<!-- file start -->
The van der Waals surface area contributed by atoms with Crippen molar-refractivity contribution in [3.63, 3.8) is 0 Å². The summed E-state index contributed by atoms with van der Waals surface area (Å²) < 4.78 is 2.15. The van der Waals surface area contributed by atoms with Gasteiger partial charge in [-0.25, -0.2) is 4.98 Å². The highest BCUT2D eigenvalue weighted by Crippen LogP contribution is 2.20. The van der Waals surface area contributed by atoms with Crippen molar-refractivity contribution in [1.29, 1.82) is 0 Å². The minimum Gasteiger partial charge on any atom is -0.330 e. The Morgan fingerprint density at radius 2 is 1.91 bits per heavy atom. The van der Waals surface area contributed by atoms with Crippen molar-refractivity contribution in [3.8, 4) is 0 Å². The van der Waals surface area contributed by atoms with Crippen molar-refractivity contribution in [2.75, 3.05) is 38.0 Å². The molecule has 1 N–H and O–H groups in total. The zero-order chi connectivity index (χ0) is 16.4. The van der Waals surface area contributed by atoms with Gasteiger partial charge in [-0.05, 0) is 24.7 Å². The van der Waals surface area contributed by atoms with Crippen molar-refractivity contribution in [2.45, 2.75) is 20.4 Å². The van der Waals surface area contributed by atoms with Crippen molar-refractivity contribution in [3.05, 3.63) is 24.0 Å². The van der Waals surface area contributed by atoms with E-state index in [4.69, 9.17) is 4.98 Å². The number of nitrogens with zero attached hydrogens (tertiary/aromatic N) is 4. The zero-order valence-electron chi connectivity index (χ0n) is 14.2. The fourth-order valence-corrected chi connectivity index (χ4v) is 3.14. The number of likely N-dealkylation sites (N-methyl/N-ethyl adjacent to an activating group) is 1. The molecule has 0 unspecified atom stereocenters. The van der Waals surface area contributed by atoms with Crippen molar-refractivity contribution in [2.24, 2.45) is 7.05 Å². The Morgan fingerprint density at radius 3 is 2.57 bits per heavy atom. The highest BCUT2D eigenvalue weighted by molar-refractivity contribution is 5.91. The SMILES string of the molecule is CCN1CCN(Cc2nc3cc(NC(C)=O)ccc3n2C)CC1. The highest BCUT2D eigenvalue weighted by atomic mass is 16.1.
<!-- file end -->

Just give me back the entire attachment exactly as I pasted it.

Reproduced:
The van der Waals surface area contributed by atoms with Crippen molar-refractivity contribution in [3.63, 3.8) is 0 Å². The summed E-state index contributed by atoms with van der Waals surface area (Å²) < 4.78 is 2.15. The van der Waals surface area contributed by atoms with Gasteiger partial charge in [-0.25, -0.2) is 4.98 Å². The highest BCUT2D eigenvalue weighted by Crippen LogP contribution is 2.20. The van der Waals surface area contributed by atoms with Crippen molar-refractivity contribution in [1.29, 1.82) is 0 Å². The minimum Gasteiger partial charge on any atom is -0.330 e. The Morgan fingerprint density at radius 2 is 1.91 bits per heavy atom. The van der Waals surface area contributed by atoms with Crippen molar-refractivity contribution in [3.8, 4) is 0 Å². The van der Waals surface area contributed by atoms with Crippen molar-refractivity contribution in [2.75, 3.05) is 38.0 Å². The molecule has 1 N–H and O–H groups in total. The zero-order chi connectivity index (χ0) is 16.4. The van der Waals surface area contributed by atoms with Gasteiger partial charge in [-0.05, 0) is 24.7 Å². The van der Waals surface area contributed by atoms with Crippen molar-refractivity contribution in [2.45, 2.75) is 20.4 Å². The van der Waals surface area contributed by atoms with Crippen molar-refractivity contribution in [3.05, 3.63) is 24.0 Å². The van der Waals surface area contributed by atoms with E-state index in [4.69, 9.17) is 4.98 Å². The number of nitrogens with zero attached hydrogens (tertiary/aromatic N) is 4. The zero-order valence-electron chi connectivity index (χ0n) is 14.2. The fourth-order valence-corrected chi connectivity index (χ4v) is 3.14. The number of likely N-dealkylation sites (N-methyl/N-ethyl adjacent to an activating group) is 1. The molecule has 0 unspecified atom stereocenters. The van der Waals surface area contributed by atoms with Crippen molar-refractivity contribution in [2.24, 2.45) is 7.05 Å². The Morgan fingerprint density at radius 3 is 2.57 bits per heavy atom. The highest BCUT2D eigenvalue weighted by molar-refractivity contribution is 5.91. The SMILES string of the molecule is CCN1CCN(Cc2nc3cc(NC(C)=O)ccc3n2C)CC1. The highest BCUT2D eigenvalue weighted by atomic mass is 16.1.